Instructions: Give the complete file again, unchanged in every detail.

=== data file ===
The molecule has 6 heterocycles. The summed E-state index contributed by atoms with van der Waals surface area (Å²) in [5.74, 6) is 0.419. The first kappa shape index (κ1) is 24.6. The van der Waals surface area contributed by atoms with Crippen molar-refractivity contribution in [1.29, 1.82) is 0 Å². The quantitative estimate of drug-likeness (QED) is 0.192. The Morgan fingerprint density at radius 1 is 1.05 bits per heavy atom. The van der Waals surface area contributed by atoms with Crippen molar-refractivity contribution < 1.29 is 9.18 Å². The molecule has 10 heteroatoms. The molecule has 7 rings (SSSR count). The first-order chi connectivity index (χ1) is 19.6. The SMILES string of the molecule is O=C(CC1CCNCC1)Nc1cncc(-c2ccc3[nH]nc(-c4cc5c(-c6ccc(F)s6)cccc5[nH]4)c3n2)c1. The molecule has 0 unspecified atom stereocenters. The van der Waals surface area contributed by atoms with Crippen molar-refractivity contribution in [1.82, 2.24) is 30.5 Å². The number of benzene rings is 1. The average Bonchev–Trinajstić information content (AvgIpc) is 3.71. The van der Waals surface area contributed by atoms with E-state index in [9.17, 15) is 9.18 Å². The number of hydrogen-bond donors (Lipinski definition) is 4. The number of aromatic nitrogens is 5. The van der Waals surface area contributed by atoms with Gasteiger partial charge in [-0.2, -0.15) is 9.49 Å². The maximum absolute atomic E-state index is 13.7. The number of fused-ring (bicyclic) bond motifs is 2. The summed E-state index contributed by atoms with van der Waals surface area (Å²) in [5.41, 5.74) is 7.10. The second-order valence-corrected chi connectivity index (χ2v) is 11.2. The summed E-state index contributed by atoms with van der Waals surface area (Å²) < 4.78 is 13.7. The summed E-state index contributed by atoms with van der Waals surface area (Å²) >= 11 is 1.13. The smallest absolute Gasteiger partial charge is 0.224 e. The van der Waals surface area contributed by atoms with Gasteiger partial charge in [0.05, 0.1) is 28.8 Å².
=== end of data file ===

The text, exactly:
The molecule has 6 heterocycles. The summed E-state index contributed by atoms with van der Waals surface area (Å²) in [5.74, 6) is 0.419. The first kappa shape index (κ1) is 24.6. The van der Waals surface area contributed by atoms with Crippen molar-refractivity contribution in [1.29, 1.82) is 0 Å². The quantitative estimate of drug-likeness (QED) is 0.192. The Morgan fingerprint density at radius 1 is 1.05 bits per heavy atom. The van der Waals surface area contributed by atoms with Crippen molar-refractivity contribution < 1.29 is 9.18 Å². The molecule has 10 heteroatoms. The molecule has 7 rings (SSSR count). The first-order chi connectivity index (χ1) is 19.6. The SMILES string of the molecule is O=C(CC1CCNCC1)Nc1cncc(-c2ccc3[nH]nc(-c4cc5c(-c6ccc(F)s6)cccc5[nH]4)c3n2)c1. The molecule has 0 unspecified atom stereocenters. The van der Waals surface area contributed by atoms with Crippen molar-refractivity contribution in [1.82, 2.24) is 30.5 Å². The number of benzene rings is 1. The average Bonchev–Trinajstić information content (AvgIpc) is 3.71. The van der Waals surface area contributed by atoms with E-state index in [9.17, 15) is 9.18 Å². The number of hydrogen-bond donors (Lipinski definition) is 4. The number of aromatic nitrogens is 5. The van der Waals surface area contributed by atoms with Gasteiger partial charge in [-0.2, -0.15) is 9.49 Å². The maximum absolute atomic E-state index is 13.7. The number of fused-ring (bicyclic) bond motifs is 2. The summed E-state index contributed by atoms with van der Waals surface area (Å²) in [5.41, 5.74) is 7.10. The second-order valence-corrected chi connectivity index (χ2v) is 11.2. The summed E-state index contributed by atoms with van der Waals surface area (Å²) < 4.78 is 13.7. The summed E-state index contributed by atoms with van der Waals surface area (Å²) >= 11 is 1.13. The smallest absolute Gasteiger partial charge is 0.224 e. The van der Waals surface area contributed by atoms with Gasteiger partial charge in [0.05, 0.1) is 28.8 Å².